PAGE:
KD: would love to have legends on tv and I think it would be well supported. I think Pdc have enough televised events so don't really need us.             
Q7: You had an amazing career, competing at the highest level for 25 years and were (and still are now) very young when you stepped away. What was the catalyst for stepping down whilst still very much being able to compete?

KD: when I had to wear glasses i never felt comfortable so I knew it was time to get out.       
Q8: You had a consistently high average in the 80’s (including the first 100 average on television) where looking back the staples on the board obscured about a quarter of the treble segment, this is why I have no doubt that the likes of yourself, Bristow, Jocky, and Anderson etc could compete today.  Obviously it was what you were used to back then, however I think it took more skill then to hit the treble, what do you think? and do you think players from the 80’s don’t get the credit vs current players (I myself use an old board with staples to practice as find it forces me to be more accurate, which is a benefit come match day and a ‘nice’ board)?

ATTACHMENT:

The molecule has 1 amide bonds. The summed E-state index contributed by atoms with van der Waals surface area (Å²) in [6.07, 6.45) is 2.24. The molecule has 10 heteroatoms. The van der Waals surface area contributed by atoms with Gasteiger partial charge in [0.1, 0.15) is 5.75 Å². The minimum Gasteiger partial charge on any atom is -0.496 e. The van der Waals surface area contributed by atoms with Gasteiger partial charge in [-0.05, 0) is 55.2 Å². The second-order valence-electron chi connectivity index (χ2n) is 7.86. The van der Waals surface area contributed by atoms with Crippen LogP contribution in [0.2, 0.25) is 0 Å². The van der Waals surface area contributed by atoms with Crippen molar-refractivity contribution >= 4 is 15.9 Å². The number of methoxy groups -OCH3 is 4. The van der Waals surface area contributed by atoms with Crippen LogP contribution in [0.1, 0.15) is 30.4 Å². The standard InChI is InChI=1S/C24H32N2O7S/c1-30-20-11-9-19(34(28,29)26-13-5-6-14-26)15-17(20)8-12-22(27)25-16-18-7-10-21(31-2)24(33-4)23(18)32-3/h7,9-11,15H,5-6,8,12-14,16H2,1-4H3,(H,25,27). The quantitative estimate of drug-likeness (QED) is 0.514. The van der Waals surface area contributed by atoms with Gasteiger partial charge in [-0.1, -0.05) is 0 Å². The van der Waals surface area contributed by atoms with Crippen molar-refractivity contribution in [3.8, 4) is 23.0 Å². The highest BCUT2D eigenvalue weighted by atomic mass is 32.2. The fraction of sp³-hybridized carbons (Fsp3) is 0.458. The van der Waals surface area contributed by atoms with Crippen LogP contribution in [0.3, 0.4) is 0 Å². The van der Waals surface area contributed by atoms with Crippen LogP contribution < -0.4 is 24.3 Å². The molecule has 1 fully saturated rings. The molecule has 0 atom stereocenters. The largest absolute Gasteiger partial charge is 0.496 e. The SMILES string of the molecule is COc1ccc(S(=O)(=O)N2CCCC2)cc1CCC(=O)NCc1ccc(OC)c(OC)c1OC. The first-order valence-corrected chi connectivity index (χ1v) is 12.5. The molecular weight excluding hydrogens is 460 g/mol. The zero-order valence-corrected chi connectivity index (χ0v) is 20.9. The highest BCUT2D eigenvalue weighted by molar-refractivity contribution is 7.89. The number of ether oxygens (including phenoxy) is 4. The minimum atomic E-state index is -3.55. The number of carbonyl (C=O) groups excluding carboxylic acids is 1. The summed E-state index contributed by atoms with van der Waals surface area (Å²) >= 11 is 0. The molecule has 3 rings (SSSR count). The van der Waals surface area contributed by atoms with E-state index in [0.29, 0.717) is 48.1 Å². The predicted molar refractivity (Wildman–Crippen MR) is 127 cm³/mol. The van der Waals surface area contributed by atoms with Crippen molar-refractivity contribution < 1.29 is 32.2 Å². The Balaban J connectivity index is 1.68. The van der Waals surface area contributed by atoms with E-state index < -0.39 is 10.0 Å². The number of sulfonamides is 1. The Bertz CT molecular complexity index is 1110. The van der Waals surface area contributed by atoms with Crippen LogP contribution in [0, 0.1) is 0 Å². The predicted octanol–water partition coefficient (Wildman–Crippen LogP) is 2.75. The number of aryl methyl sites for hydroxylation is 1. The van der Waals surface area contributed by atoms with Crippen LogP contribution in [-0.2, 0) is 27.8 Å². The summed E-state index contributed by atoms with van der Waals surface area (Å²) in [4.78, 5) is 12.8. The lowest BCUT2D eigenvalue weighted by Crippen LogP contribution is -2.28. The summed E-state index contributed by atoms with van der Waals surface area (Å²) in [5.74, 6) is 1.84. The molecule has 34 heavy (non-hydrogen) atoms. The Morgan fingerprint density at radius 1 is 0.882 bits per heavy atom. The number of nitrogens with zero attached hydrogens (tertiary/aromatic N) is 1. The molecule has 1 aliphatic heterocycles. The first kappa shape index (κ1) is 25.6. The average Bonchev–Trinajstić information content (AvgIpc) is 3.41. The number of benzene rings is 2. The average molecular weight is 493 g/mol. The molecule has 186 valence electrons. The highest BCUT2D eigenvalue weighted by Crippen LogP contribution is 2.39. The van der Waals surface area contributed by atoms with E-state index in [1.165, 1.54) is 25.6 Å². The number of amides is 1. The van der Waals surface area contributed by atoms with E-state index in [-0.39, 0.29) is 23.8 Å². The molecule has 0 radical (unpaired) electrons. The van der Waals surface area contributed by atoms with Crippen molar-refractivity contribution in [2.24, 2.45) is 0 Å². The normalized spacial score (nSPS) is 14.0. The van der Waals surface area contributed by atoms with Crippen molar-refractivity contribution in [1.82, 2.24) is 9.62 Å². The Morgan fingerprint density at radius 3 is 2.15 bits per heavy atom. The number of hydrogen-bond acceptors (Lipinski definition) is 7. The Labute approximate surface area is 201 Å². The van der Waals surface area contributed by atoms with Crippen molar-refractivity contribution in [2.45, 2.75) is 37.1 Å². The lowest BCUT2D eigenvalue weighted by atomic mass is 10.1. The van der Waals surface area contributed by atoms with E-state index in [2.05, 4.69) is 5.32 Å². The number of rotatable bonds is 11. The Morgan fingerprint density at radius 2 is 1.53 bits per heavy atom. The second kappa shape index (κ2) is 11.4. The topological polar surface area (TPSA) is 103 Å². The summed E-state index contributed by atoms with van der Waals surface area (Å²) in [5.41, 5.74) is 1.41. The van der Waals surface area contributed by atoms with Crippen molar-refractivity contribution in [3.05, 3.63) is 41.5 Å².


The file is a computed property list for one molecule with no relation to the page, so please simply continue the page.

KD: I think our averages would have been higher if we played on the boards they use now. I don't think we get the credit we deserved but we all know we played a big part in the history of darts. 
Q9: Other than your famous World title win, in which as a qualifier you beat the world number 3,2 and 1 (a feat I don’t think will ever be achieved again)  what is your overall favourite win or most memorable performance (if you have one)

KD: To beat Eric Bristow to become World Champion could not get any better as he was World number1 at the time.            

Q10: Your win in 83 generated so much interest, as you were completely different to the other players in that era and what’s more that whole run you had will never be topped. You were undoubtedly an inspiration to a lot of kids who are probably playing in the BDO and PDC now as a result. Does it still rankle that this was never acknowledged with an MBE?